Tools

Model Environmental Covenant

An Environmental Covenant is required whenever engineering and/or institutional controls are used to demonstrate attainment or assure maintenance of a remediated site. More information on environmental covenants can be found at PADEP's website.

In December, 2007, Governor Edward G. Rendell signed the Uniform Environmental Covenants Act (UECA) into law as Act 68 of 2007. The law makes it easier for the DEP to track whether actions taken to remediate regulated substances at contaminated industrial, commercial or residential sites to appropriate cleanup standards are maintained over time.

An amendment to Section 1. Title 27 of the Pennsylvania Consolidated Statutes adding Chapter 65: Uniform Environmental Covenants.

The Department of Environmental Protection has identified a number of questions concerning the provisions and implementation of the Uniform Environmental Covenants Act frequently asked by remediators, consultants, attorneys and real estate professionals.

Brownfield Redevelopment Transactional Support & Funding Programs

The Brownfields Tax Incentive is a federal tax initiative designed to spur the cleanup and redevelopment of brownfields. Under the Brownfields Tax Incentive, environmental cleanup costs for eligible properties may be treated as fully deductible business expenses for the year in which costs are incurred or paid. To claim the tax incentive, the taxpayer must receive a statement of eligibility from the Pennsylvania Department of Environmental Protection.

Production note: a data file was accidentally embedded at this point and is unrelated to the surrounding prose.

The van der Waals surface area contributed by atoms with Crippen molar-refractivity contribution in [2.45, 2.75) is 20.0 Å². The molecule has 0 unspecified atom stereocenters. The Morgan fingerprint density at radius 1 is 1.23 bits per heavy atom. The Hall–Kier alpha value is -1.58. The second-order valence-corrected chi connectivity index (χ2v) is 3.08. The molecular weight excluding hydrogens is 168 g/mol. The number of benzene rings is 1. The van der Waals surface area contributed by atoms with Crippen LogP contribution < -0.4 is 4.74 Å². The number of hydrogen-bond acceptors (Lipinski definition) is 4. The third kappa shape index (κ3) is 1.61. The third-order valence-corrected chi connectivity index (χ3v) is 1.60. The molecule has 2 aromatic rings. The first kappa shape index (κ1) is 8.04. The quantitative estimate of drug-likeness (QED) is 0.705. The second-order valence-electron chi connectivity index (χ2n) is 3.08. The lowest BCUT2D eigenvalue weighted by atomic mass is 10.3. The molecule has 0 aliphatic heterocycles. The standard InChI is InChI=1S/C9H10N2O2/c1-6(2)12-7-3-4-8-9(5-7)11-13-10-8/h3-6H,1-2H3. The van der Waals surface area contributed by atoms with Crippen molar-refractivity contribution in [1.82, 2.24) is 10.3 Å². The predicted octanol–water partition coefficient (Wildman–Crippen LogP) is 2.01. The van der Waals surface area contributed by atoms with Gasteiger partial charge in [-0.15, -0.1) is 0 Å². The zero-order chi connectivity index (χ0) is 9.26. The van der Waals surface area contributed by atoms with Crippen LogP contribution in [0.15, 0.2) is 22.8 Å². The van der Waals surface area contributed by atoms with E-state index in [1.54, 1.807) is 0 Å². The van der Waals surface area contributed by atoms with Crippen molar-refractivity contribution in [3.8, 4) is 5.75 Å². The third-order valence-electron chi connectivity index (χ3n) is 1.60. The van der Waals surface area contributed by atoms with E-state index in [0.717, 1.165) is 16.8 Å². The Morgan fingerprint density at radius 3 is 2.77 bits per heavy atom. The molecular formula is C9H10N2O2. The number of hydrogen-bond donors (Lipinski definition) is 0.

For more information visit the PA Department of Environmental Protection.

Cleanup Grants

Cleanup grants provide funding for a grant recipient to carry out cleanup activities at brownfield sites. An eligible entity may apply for up to $200,000 per site. Due to budget limitations, no entity should apply for funding cleanup activities at more than five sites. These funds may be used to address sites contaminated by petroleum and hazardous substances, pollutants or contaminants (including hazardous substances co-mingled with petroleum). Cleanup grants require a 20 percent cost share, which may be in the form of a contribution of money, labor, materia, or services, and must be for eligible and allowable costs (the match must equal 20 percent of the amount of funding provided by EPA and cannot include administrative costs)

A cleanup grant applicant may request a waiver of the 20 percent cost share requirement based on hardship. An applicant must own the site for which it is requesting funding at time of application or demonstrate the ability to acquire title. The performance period for these grants is two years.

More information is available through the Environmental Protection Agency.